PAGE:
Saturday, January 6, 2018


"Les Dieux de la Guerre" by Adolphe-Léon Willette in La Baïonnette, Paris, January 3, 1918
1917 was an awfully eventful year, as years go, so it's hardly surprising that 1918 got off to a running start. Well, not so much on the battlefield; an Entente Powers victory here was countered by a Central Powers victory there, and the fight along the Western Front was accomplishing very little other than sending young men home in boxes. Exit Romania. Enter Brazil.

This is the context in which President Woodrow Wilson introduced his "Fourteen Points" in a speech on January 8, 1918. Viewing the complex system of bilateral alliances compelling one nation after another to commit to a war that really should have been a matter between Austria and Serbia alone, Wilson proposed "open covenants of peace" in place of "private international understandings," and establishment of a "general association of nations" for the resolution of international disputes.
"Peace and Justice" by Oscar Cesare in New York Evening Post, January, 1918
Other points prescribed freedom of the seas, an end to German occupation of Belgium, redrawing of European boundaries based on ethnicity of population, and creation of independent states for Poland and non-Turkish territories of the Ottoman Empire.
"For This We Fight" by John H. Cassel in New York Evening World, January 9 or 10, 1918
Support for Wilson's proposals was nearly unanimous in the American press, as reflected in these editorial cartoons.
"Hog Proof, By Thunder!" by Jay N. "Ding" Darling, January 9, 1918
Notably absent from the 14 Points is any insistence on a change in the governments of the Central Powers. According to a map of Wilson's proposals published in the Houston Post on January 14, the only significant loss Germany would suffer would be the region of Alsace-Lorraine. Austria-Hungary would cede Trentino and Istria to Italy; otherwise, this mapmaker didn't venture a guess how the empire would be broken up. (Also unaccounted for on this map are promises of a "free and secure access to the sea" for Serbia in Point XI.)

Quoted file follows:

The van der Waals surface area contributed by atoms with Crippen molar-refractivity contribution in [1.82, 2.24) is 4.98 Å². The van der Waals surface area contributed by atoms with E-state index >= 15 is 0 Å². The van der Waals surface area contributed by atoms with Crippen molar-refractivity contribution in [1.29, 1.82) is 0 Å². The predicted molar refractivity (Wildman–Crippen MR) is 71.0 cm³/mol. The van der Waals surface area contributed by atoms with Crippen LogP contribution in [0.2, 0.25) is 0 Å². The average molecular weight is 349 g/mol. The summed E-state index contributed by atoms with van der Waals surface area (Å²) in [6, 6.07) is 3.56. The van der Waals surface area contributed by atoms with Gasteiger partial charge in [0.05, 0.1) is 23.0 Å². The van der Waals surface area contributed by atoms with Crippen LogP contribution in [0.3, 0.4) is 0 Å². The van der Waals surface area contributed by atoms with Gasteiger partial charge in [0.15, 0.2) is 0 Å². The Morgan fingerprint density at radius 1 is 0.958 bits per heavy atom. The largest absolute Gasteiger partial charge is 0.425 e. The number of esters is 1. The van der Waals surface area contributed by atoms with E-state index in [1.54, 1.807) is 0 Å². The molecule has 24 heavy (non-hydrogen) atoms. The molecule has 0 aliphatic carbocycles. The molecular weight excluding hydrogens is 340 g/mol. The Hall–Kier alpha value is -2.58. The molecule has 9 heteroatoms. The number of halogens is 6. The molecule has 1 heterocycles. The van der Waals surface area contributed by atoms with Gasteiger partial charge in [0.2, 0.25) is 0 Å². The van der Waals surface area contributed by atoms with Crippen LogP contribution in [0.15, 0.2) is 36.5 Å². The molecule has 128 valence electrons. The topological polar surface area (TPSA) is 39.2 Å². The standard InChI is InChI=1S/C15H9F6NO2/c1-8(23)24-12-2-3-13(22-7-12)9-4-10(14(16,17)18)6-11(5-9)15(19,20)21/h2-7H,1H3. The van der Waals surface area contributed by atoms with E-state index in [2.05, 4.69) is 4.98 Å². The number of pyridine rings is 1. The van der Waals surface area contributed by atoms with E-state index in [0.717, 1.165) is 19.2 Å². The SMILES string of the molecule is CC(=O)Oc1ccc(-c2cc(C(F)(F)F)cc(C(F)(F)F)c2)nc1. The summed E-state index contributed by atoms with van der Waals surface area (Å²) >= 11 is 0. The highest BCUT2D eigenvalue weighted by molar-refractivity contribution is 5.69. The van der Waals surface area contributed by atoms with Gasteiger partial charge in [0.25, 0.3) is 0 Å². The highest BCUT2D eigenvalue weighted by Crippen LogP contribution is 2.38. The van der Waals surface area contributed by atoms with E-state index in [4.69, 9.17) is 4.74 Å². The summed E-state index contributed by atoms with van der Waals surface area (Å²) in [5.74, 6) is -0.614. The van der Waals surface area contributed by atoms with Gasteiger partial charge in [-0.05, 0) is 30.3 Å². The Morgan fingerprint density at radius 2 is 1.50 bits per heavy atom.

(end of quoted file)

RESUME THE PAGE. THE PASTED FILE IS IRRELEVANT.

In the end, English and French demands at war's end resulted in much harsher terms for Germany, both in terms of territory and reparations, than Wilson envisioned. Nevertheless, at Wilson's death in February of 1924, Munich cartoonist Thomas Theodor Heine blamed his country's troubles on the late President and his 14 Points (here represented by fourteen beads on a fishhook):
"Wilson vor Seinem Richter" by Thomas Theodor Heine in Simplicissimus, Munich, February 25, 1924
A major concern for the U.S., Great Britain and France were the on-going peace negotiations between the Central Powers and Russia.

"A Performance for Little Children" by Billy Ireland in Columbus Evening Dispatch, January, 1918
Although the above map imagines significant losses to Russia of its western territories, the longest of the Fourteen Points extends several promises to Russia in hopes of derailing the peace negotiations in Brest-Litovsk, in present Belarus.
VI. The evacuation of all Russian territory and such a settlement of all questions affecting Russia as will secure the best and freest cooperation of the other nations of the world in obtaining for her an unhampered and unembarrassed opportunity for the independent determination of her own political development and national policy and assure her of a sincere welcome into the society of free nations under institutions of her own choosing; and, more than a welcome, assistance also of every kind that she may need and may herself desire. The treatment accorded Russia by her sister nations in the months to come will be the acid test of their good will, of their comprehension of her needs as distinguished from their own interests, and of their intelligent and unselfish sympathy.
When the Russian Bolshevik government discovered that Germany and Austria expected the Brest-Litovsk treaty to take Poland and the Baltic states away from Russia, negotiations toward the treaty were stalled.
"The Mask That Was Torn Off" by Nelson Harding in Brooklyn Eagle, January, 1918
But with the Russian army in near total disarray and newly autonomous Ukraine offering badly needed grain to Vienna (negating what little leverage Russia had at Brest), Lenin and Trotsky found that they were in a hopeless negotiating position.
"The More They Squabble" by cartoonist in Noví Satirikon, Petrograd, December, 1917?
Wilson, for his part, offered the hope of American reinforcements to the Russian Army if Russia would just remain in the war, but there simply was no practical way of getting U.S. military men and materiel through to the Eastern Front.
"Russen-Ersatz" by Ragnvald Blix in Simplicissimus, Munich, January 22, 1918
In the end, no amount of Allied threats, promises or cajoling would prevent Lenin's government from agreeing to a peace treaty on Germany's terms.
"If You Lay Down Your Rifle" by Soler in l'Esquella, Barcelona, December 1917 or January 1918.
(In case you missed it earlier, Japan was on the Allies' side during this one.)

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